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[aprssig] Why is coax 50 ohm ?

Sam Guccione gucci1 at mchsi.com
Wed Mar 29 01:28:05 UTC 2006


If you look at the equation for formula for the impedance of a coaxial
transmission line, you will find that an impedance of 77 ohms results in the
lowest value of attenuation. Also, if you look at the breakdown voltage
between the inner and outer conductors of a coaxial transmission line you
will find that it is the highest when the coax line is 60 ohms impedance.
Finally, if you look at the power carrying capacity you will find that the
highest capacity occurs when the line impedance is 30 ohms. So a compromise
was reached. The US Navy, as the story goes, during WWII selected 50 ohms as
the compromise impedance between these three values based upon commercially
available copper water pipe sizes which were used to construct coax during
those times.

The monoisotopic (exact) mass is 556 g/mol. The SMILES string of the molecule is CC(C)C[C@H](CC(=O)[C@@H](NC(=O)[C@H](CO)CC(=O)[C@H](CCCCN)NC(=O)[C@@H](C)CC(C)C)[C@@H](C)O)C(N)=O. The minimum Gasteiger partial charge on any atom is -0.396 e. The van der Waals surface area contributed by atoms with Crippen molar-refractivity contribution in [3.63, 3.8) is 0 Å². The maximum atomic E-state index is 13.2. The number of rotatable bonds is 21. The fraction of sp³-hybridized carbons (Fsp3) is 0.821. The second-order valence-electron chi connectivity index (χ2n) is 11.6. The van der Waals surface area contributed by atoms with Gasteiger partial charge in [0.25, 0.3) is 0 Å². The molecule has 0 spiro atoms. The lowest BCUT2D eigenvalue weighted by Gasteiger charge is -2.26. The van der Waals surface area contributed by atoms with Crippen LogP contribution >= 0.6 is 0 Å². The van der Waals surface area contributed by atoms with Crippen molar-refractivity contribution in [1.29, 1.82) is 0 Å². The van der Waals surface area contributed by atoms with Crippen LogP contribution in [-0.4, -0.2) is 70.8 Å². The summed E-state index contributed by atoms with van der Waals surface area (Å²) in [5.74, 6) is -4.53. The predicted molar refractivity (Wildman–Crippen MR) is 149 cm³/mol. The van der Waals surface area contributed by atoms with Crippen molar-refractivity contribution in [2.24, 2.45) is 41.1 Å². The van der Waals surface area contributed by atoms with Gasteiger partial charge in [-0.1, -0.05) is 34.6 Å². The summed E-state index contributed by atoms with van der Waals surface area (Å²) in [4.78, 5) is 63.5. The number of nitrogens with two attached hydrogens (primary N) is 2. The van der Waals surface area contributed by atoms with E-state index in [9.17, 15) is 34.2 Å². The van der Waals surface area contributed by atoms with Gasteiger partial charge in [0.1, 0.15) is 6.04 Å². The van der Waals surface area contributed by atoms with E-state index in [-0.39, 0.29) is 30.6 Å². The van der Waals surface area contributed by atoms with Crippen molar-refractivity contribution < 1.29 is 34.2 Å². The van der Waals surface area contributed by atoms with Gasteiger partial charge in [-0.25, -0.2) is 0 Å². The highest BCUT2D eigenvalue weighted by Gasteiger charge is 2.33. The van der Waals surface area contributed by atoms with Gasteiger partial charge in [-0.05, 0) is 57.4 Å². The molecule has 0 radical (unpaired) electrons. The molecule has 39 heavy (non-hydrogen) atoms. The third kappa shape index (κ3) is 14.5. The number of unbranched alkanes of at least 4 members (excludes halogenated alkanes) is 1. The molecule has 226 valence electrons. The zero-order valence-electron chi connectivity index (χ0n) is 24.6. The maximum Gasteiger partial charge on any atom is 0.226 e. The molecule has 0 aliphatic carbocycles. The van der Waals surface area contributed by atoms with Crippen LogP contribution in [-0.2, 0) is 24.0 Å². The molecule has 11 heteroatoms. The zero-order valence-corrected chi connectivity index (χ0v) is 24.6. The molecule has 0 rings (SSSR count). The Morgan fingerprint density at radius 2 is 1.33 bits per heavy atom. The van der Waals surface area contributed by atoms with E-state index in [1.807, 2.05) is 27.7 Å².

Dr. Sam Guccione, K3BY

-----Original Message-----
From: aprssig-bounces at lists.tapr.org
[mailto:aprssig-bounces at lists.tapr.org]On Behalf Of Wyatt Foard
Sent: Tuesday, March 28, 2006 8:30 AM
To: TAPR APRS Mailing List
Subject: Re: [aprssig] Why is coax 50 ohm ?


Andrew Rich wrote:
> Is there a reason why coax is 50 ohm ?
>
> And 75 ohm ?
>
> And 92 ohms ?
>
> Is it historical or is there a scienific reason why ?
Both 50 ohms and 75 ohms have been selected for specific reasons. Going back
to Maxwell's equations for coax as a transmission line, maximum power
transfer is at Z=30ohms and mimimum loss in the transmission line is at
Z=77ohms. 50ohm coax is a good trade off for general purpose applications,
as well as a nice round number. Video signals are not high power and so use
75ohms to minimize loss, again picking a round number.

I have no idea about 92 ohms, but would suspect there is another spec that
was minimized or maximized by its selection.

Thanks,
Wyatt Foard - KR5WF

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